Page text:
The brewing sugar crisis

Pakistan is the world’s fifth largest sugarcane producer and Asia’s third largest sugar consumer.

Muhammad Daheem July 18, 2010

Pakistan is the world’s fifth largest sugarcane producer and Asia’s third largest sugar consumer. It ranks 15th among refined sugar producers. Sugar, one of the most important daily commodities, is the second largest agro-based industry after textile.

The country has about 72 sugar mills, of which at least 26 are owned by powerful politicians including so-called top-class national leaders. A large number of parliamentarians or their relatives or partners are owners of sugar mills and exercise influence in federal as well as provincial governments.

The sugar price, in general, is controlled and determined by powerful lobbies of traders, commercial importers and mill owners who store the commodity when it is cheap and sell at high prices, particularly in Ramazan. Mill owners play a key role in engineering supply of sugar in the market and pocket billions of rupees from its sale at higher prices.

When the price of sugar is low in the international market, the mill owners pressurise the government into imposing duties to discourage its import, but when the price is high in the international market, they increase domestic prices on the pretext of countering smuggling across the border. The government has apparently lost its control over mill owners and commercial traders.

Sugar producers, on their part, say it is the demand and supply that determines the price of the commodity and they are not responsible for the skyrocketing prices. Instead, the mill owners blame the dealers for hoarding a huge quantity in a bid to make windfall gains.

How to overcome the problem

It is the duty of the government to adopt a strategy to overcome the upcoming sugar crisis. Provincial and federal governments should devise a plan to ensure supply of sugar all over the country at cheap and uniform rates. Though it is an uphill task to take any decision, a serious and determined government can take action against those responsible for the problem. Unfortunately, effective measures have not been taken by the government to tackle the issue. Instead the ground reality is that the government itself is part of the sugar mafia.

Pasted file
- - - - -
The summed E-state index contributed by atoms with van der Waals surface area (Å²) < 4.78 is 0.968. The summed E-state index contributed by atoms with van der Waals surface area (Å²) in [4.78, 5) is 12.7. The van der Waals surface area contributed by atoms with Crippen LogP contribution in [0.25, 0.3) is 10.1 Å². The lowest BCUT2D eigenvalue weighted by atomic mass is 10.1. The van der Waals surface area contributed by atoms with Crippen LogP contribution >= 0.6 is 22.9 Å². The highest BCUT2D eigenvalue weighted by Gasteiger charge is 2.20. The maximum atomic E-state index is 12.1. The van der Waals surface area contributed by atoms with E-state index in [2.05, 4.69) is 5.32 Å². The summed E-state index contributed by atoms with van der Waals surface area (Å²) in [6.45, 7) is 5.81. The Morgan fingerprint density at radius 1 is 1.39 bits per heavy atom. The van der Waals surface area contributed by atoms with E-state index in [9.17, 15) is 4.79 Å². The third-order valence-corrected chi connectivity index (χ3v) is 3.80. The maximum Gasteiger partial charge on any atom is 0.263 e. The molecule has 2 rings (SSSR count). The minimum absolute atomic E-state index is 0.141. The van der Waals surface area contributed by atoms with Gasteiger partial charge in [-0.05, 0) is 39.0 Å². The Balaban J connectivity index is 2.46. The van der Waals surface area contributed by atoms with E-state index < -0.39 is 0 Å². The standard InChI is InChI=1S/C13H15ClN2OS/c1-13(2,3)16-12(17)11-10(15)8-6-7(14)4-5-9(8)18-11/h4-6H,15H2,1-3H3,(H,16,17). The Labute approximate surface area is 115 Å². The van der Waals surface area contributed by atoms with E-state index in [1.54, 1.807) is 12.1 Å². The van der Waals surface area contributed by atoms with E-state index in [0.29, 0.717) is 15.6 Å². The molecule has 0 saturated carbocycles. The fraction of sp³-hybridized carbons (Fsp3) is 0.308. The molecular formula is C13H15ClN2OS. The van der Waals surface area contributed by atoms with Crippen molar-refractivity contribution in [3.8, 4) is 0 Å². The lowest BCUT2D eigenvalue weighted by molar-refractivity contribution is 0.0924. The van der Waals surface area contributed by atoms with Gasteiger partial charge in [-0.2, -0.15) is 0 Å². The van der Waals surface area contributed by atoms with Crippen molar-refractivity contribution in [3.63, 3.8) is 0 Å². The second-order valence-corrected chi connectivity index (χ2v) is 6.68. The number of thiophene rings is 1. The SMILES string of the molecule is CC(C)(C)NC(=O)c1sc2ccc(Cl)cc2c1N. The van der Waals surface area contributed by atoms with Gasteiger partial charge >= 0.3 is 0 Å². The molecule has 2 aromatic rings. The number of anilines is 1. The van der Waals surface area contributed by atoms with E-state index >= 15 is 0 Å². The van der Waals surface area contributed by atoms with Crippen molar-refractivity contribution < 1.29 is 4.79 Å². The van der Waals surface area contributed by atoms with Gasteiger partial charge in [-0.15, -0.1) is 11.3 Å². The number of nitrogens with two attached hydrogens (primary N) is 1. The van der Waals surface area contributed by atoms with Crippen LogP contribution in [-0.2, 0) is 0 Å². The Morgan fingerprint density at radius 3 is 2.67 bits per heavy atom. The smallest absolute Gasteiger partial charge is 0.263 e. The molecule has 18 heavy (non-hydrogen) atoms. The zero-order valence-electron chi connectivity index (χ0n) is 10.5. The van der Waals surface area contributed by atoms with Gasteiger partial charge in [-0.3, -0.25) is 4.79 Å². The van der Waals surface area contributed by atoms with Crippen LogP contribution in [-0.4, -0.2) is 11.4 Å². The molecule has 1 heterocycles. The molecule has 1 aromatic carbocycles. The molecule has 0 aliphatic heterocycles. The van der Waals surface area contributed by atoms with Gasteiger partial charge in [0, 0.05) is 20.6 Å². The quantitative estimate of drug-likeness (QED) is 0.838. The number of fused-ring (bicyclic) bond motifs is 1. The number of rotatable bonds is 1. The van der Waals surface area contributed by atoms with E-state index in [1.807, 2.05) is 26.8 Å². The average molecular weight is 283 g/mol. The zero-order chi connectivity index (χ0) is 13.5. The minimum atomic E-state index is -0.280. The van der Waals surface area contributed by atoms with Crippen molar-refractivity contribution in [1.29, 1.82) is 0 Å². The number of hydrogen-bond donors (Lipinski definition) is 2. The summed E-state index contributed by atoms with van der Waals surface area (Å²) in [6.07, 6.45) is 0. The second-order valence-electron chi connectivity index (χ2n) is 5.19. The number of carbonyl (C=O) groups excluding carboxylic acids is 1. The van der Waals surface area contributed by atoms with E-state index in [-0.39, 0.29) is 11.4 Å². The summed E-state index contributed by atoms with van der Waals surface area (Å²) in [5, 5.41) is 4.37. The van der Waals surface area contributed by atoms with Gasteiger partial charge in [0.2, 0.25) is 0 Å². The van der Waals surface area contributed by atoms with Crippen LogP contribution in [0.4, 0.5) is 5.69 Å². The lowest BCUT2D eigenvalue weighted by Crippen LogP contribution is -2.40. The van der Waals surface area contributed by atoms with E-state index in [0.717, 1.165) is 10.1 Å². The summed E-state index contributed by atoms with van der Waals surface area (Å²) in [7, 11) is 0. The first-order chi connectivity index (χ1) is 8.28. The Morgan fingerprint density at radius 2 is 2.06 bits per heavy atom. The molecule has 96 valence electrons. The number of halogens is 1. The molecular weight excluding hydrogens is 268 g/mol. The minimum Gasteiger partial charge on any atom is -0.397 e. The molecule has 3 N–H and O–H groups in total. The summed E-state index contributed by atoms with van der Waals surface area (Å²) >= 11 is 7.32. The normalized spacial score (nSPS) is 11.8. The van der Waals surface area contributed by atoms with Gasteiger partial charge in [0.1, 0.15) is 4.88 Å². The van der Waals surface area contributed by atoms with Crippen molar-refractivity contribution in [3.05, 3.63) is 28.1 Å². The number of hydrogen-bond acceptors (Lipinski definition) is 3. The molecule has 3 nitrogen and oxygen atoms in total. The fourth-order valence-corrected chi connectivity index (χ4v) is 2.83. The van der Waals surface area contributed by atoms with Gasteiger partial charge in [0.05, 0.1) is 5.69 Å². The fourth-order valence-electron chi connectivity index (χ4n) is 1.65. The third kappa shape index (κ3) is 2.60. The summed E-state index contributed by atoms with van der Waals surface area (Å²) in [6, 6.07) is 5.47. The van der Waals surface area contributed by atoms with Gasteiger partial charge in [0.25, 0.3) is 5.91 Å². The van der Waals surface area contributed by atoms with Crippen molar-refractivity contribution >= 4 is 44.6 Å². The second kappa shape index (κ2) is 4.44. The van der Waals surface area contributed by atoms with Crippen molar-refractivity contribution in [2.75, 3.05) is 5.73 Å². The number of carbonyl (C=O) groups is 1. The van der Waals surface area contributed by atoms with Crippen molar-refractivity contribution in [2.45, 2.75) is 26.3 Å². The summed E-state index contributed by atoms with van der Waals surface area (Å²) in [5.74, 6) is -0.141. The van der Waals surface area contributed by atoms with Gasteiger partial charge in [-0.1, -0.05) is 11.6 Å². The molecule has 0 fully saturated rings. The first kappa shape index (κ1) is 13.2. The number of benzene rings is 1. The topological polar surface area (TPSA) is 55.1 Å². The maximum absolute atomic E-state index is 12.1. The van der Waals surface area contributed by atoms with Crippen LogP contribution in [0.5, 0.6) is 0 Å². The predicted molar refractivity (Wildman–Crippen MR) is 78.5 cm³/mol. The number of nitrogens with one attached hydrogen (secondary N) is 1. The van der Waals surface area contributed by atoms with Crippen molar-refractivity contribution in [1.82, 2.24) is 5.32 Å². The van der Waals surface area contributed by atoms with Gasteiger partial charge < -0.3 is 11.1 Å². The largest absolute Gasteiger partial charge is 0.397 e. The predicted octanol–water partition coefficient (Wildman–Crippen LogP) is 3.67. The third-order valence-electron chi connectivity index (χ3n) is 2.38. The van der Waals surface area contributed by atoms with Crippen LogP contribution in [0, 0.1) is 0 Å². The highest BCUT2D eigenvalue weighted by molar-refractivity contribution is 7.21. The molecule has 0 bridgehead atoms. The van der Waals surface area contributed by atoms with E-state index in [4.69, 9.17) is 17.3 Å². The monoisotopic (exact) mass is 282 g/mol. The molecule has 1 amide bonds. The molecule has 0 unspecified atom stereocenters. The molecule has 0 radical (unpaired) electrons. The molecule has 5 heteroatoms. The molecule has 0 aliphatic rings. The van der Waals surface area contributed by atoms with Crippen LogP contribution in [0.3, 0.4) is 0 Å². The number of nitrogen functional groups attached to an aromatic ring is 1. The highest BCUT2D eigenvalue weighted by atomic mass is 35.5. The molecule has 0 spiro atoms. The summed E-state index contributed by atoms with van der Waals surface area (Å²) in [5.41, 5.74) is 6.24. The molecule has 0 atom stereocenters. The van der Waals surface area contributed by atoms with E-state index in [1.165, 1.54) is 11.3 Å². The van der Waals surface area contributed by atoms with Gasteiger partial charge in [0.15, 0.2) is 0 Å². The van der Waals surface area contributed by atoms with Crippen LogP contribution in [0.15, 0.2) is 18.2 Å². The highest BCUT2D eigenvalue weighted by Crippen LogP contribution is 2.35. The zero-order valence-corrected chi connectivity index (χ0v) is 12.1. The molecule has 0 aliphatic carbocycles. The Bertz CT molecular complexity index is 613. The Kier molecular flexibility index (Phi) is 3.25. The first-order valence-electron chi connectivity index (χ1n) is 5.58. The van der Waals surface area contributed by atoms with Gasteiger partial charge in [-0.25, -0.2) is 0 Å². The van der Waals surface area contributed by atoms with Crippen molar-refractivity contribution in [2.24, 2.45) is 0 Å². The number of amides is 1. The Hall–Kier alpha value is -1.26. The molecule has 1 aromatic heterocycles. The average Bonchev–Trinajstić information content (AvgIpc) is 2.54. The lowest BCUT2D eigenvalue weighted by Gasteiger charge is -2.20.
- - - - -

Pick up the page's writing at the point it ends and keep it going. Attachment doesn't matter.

The price of one kg of sugar was Rs25 in the first half of 2009, but now it costs Rs60-65 per kg. Why? The reason is that the government and the opposition are part of the sugar mafia. Even the Punjab government is hesitant to take any action against these giants, which means that people will continue to suffer while mill owners, traders and importers will prosper.

Mill owners, in general, purchase sugarcane from small farmers at a low price. During the crushing season, about 100,000 workers are hired on seasonal basis at nominal wages.

According to general calculation, ex-factory price of sugar, including profit of mill owners, should not exceed Rs36 per kg.

Opportunity lost

The international sugar market, which crashed in April this year, had provided an opportunity to the government to import sugar and bring down the prices. But it did not. The private sector has already imported 170,000 tons of sugar at low rates during April to June. Now the international price has gone up and it is no use crying over spilt milk.

Now consumers will not benefit from lower international prices due to the delay in the import of sugar by the government. The sugar cartel has become active again and has approached high-ups to get regulatory duty imposed on imports.

According to a report prepared by the National Accountability Bureau in February 2006, the sugar industry was predominantly run by politicians, who hoarded thousands of tons, triggering a crisis. It is generally believed that NAB was forced to wind up the inquiry under the pressure of politicians. Ironically, some mill owners are also said to be involved in smuggling of sugar through the Afghan border and that too happens under the umbrella of corrupt officials. If the commodity is supplied legally, there will be no shortage. Though the government thrusts strict rules upon ordinary people, it does not adopt a strict policy to check smuggling by hoarders.

Lack of technology

Unfortunately, because of a lack of latest technology, sometimes production of sugar is not enough to meet domestic needs. The Pakistan Agricultural Research Council should try to develop new varieties of sugarcane to increase production of sugar and tackle the problem. Farmers should use high quality seeds and effective fertilisers, pesticides and insecticides to minimise the threat of diseases. The government should keep a close watch on demand and supply and make policies strictly on merit. Besides, people should be made aware of harmful effects of unnecessary use of white sugar. The government should be a representative of poverty-stricken people and not of mill owners.

Published in The Express Tribune, July 19th, 2010.

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